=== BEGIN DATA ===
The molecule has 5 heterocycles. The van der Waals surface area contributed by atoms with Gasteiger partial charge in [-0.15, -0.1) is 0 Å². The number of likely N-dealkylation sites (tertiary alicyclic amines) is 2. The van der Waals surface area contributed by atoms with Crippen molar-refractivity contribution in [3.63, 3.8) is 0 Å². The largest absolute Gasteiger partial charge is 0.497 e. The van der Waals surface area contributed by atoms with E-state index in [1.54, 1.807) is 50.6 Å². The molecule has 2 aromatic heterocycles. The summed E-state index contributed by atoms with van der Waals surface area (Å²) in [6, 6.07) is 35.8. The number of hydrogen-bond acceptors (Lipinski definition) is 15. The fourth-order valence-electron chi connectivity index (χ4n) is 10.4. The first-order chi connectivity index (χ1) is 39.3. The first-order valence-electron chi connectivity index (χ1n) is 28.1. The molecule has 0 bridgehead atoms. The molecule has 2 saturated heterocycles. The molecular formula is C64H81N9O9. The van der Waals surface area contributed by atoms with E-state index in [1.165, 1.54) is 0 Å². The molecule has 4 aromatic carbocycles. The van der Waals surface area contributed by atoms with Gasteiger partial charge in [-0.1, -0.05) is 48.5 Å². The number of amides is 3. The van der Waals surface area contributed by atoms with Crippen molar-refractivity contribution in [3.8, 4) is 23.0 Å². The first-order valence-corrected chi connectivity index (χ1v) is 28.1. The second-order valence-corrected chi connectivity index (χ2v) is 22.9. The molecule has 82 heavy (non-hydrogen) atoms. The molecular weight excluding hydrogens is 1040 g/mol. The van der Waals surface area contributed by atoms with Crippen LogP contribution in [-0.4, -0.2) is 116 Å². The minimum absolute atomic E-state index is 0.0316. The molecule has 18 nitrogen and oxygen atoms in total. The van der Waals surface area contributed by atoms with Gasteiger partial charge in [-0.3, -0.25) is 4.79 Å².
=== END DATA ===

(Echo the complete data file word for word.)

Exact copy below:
The molecule has 5 heterocycles. The van der Waals surface area contributed by atoms with Gasteiger partial charge in [-0.15, -0.1) is 0 Å². The number of likely N-dealkylation sites (tertiary alicyclic amines) is 2. The van der Waals surface area contributed by atoms with Crippen molar-refractivity contribution in [3.63, 3.8) is 0 Å². The largest absolute Gasteiger partial charge is 0.497 e. The van der Waals surface area contributed by atoms with E-state index in [1.54, 1.807) is 50.6 Å². The molecule has 2 aromatic heterocycles. The summed E-state index contributed by atoms with van der Waals surface area (Å²) in [6, 6.07) is 35.8. The number of hydrogen-bond acceptors (Lipinski definition) is 15. The fourth-order valence-electron chi connectivity index (χ4n) is 10.4. The first-order chi connectivity index (χ1) is 39.3. The first-order valence-electron chi connectivity index (χ1n) is 28.1. The molecule has 0 bridgehead atoms. The molecule has 2 saturated heterocycles. The molecular formula is C64H81N9O9. The van der Waals surface area contributed by atoms with E-state index in [1.165, 1.54) is 0 Å². The molecule has 4 aromatic carbocycles. The van der Waals surface area contributed by atoms with Gasteiger partial charge in [-0.1, -0.05) is 48.5 Å². The number of amides is 3. The van der Waals surface area contributed by atoms with Crippen molar-refractivity contribution in [3.8, 4) is 23.0 Å². The first-order valence-corrected chi connectivity index (χ1v) is 28.1. The second-order valence-corrected chi connectivity index (χ2v) is 22.9. The molecule has 82 heavy (non-hydrogen) atoms. The molecular weight excluding hydrogens is 1040 g/mol. The van der Waals surface area contributed by atoms with Crippen LogP contribution in [-0.4, -0.2) is 116 Å². The minimum absolute atomic E-state index is 0.0316. The molecule has 18 nitrogen and oxygen atoms in total. The van der Waals surface area contributed by atoms with Gasteiger partial charge in [-0.3, -0.25) is 4.79 Å².